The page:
Nice to see you use cardas quad too despite the health risks; i just keep a well ventilated work area. ive tried so many others in an attempt to find an equal composition but smaller gauge for the occasional joint and the closest ive found is kester for that and Wonder leaded solder for the same size. I never did find one as good though, so i just bought another 1lb roll. i use a touch of cardas rosin flux paste too on stubborn joints. nothing to do with it being silver solder, its just GOOD solder

wolfsin: i'm thinking thats whats currently known as the minigold super regulator and it uses reasonable size power transistors for the pass transistor, so although still a bit borderline for this amp and low impedance headphones, it should be ok. i would recommend any other type pf super reg though, not enough current unless as myself and Ian have said you make the mod to supply the front end and output stage separately. really though if you are going to do that, it would be better to try and focus on the buffers as they have much lower PSRR

Last edited by qusp; 10th December 2011 at 04:09 AM.
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Old 10th December 2011, 05:58 AM   #1047
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Quote:
Originally Posted by qusp View Post
wolfsin: i'm thinking thats whats currently known as the minigold super regulator and it uses reasonable size power transistors for the pass transistor, so although still a bit borderline for this amp and low impedance headphones, it should be ok. i would recommend any other type pf super reg though, not enough current unless as myself and Ian have said you make the mod to supply the front end and output stage separately. really though if you are going to do that, it would be better to try and focus on the buffers as they have much lower PSRR
I think opc is working on a wiki post to clarify some of these requirements and I'm sure there is some posts about this earlier in the thread but I had a dig earlier in the week but haven't tracked down anything yet. So for those who've built these already, whats an indication of what is 'enough' current?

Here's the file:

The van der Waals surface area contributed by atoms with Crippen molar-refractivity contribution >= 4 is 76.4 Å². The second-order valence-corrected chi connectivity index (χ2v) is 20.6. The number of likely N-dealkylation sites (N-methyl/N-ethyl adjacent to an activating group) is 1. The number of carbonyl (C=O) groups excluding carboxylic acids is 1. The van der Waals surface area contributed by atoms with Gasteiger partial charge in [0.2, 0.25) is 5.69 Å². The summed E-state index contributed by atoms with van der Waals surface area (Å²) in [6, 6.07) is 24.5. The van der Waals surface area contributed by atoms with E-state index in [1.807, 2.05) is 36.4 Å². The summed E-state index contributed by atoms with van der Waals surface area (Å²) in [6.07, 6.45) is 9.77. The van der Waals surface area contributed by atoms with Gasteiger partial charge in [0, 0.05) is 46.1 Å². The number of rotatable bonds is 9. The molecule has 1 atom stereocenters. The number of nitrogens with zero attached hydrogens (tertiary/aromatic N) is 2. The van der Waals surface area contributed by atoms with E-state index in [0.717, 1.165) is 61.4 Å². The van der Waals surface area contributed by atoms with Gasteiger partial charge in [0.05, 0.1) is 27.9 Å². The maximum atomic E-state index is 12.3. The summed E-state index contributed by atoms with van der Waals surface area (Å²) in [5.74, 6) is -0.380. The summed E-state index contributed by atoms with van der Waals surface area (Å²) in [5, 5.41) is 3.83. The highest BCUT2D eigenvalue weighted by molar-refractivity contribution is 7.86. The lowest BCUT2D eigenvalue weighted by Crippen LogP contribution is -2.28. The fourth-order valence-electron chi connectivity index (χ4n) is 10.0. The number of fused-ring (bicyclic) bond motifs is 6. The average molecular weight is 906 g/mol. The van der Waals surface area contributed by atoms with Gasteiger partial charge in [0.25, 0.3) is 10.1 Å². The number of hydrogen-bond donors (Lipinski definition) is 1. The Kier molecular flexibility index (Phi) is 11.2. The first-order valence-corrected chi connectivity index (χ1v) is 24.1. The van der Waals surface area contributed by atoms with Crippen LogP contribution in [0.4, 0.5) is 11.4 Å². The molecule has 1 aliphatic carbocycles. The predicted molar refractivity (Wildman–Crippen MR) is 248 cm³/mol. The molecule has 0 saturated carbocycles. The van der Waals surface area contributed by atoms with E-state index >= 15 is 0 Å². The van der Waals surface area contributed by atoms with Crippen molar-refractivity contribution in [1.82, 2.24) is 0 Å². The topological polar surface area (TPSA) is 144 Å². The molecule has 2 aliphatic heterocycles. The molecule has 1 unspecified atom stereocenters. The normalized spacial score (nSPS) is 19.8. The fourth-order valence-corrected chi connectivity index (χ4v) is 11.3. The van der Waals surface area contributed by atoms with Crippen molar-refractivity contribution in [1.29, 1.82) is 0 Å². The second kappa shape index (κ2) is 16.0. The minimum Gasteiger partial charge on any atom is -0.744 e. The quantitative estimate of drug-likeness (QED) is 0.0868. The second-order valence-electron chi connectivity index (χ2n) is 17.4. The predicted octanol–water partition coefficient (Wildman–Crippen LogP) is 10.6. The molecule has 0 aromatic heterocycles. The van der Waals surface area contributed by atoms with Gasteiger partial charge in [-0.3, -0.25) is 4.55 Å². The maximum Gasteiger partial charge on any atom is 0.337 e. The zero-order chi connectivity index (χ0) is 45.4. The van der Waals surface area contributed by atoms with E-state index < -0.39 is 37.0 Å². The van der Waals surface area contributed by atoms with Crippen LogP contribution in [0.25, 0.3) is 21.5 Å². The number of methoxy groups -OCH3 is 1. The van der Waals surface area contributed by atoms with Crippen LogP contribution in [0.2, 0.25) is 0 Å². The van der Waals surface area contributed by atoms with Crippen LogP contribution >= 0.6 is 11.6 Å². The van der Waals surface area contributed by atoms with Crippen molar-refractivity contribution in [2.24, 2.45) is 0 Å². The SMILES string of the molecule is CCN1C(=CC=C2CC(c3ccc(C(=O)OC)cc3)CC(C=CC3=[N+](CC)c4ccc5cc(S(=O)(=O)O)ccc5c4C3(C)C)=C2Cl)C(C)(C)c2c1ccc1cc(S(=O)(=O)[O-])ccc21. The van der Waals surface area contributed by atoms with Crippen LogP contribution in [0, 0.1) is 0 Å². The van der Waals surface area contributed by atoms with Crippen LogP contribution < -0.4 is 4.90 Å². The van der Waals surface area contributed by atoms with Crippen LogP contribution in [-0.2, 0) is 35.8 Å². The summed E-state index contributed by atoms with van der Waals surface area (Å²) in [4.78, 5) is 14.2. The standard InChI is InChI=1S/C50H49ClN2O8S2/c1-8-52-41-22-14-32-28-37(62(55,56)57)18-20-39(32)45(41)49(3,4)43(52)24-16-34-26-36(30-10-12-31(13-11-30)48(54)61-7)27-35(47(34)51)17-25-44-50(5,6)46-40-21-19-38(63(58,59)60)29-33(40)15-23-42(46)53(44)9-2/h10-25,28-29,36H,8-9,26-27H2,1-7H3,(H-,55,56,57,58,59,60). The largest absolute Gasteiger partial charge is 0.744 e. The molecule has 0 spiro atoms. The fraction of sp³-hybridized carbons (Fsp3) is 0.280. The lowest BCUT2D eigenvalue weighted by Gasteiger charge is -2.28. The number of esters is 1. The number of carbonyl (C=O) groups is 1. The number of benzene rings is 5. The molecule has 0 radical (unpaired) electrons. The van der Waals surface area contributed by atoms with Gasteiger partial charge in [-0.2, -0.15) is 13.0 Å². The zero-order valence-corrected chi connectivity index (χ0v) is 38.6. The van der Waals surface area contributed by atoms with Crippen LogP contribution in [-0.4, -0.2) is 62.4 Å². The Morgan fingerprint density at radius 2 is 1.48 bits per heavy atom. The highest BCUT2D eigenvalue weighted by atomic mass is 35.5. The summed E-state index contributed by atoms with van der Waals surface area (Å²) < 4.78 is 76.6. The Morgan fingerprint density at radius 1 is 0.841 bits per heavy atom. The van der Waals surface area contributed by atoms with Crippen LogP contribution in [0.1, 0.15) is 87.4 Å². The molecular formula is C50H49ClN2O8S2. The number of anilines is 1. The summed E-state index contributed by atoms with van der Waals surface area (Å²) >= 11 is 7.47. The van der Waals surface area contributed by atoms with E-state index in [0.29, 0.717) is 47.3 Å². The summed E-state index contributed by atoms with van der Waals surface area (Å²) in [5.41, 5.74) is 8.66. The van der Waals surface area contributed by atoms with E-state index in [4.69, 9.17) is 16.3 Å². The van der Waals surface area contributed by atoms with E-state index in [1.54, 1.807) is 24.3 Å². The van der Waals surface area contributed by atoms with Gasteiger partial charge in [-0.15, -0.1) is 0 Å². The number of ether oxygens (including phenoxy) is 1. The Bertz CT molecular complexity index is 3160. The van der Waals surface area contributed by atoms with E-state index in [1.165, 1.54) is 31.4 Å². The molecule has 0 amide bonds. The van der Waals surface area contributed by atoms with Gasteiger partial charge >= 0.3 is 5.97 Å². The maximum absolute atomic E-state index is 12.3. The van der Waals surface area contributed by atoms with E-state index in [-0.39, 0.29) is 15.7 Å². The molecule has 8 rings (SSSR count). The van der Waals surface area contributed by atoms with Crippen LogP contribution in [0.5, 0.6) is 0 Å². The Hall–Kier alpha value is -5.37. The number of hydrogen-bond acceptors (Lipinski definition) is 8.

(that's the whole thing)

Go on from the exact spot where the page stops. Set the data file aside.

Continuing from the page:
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Old 10th December 2011, 06:18 AM   #1048
qusp is offline qusp  Australia
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nope, regular super regulators are usually lucky to supply 100ma and most less, which isnt enough under any circumstance. the input opamps wont be using much as they are driving the buffer's input only and the buffers will depend on the headphone load, so unless opc is adding a load impedance vs supply current graph you'll still have to do some maths of your own. even then, headphones often present a different load depending on the frequency of the signal.
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Old 10th December 2011, 08:22 AM   #1049
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Quote:
Originally Posted by IanAS View Post
And....

TeddyPardo SuperTeddyReg

"The best regulator I've built so far" - by Teddy Pardo

I've not read past page three of the thread yet but it kind of looks like it might not do for areas where current is supplied in 'gulps' as the voltage might droop. So maybe for the OPA1632D but not the LME49600??
Notice that the TeddyReg is more like a buffered voltage reference. You have no feedback from the output but this isn't a problem if you accept voltage drops (not a constant output voltage).
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Old 10th December 2011, 11:42 AM   #1050
IanAS is offline IanAS  England
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Maybe that slightly shifting rail just reduces the audio signals dynamic transient a tiny bit? No other adverse effects? Maybe that results in a slightly softer sound that might suit some Hi-Fi systems? Maybe sufficient capacitance would reduce or remove that slight transient droop? As Owen stated earlier, the caps would be supplying the higher frequency transient energy.

This ones claims suggest it's pretty impressive at holding the voltage steady, but rather expensive (here in the UK anyway).

http://www.belleson.com/compareoptima.php

http://www.belleson.com/comparesuperted.php

Last edited by IanAS; 10th December 2011 at 12:11 PM.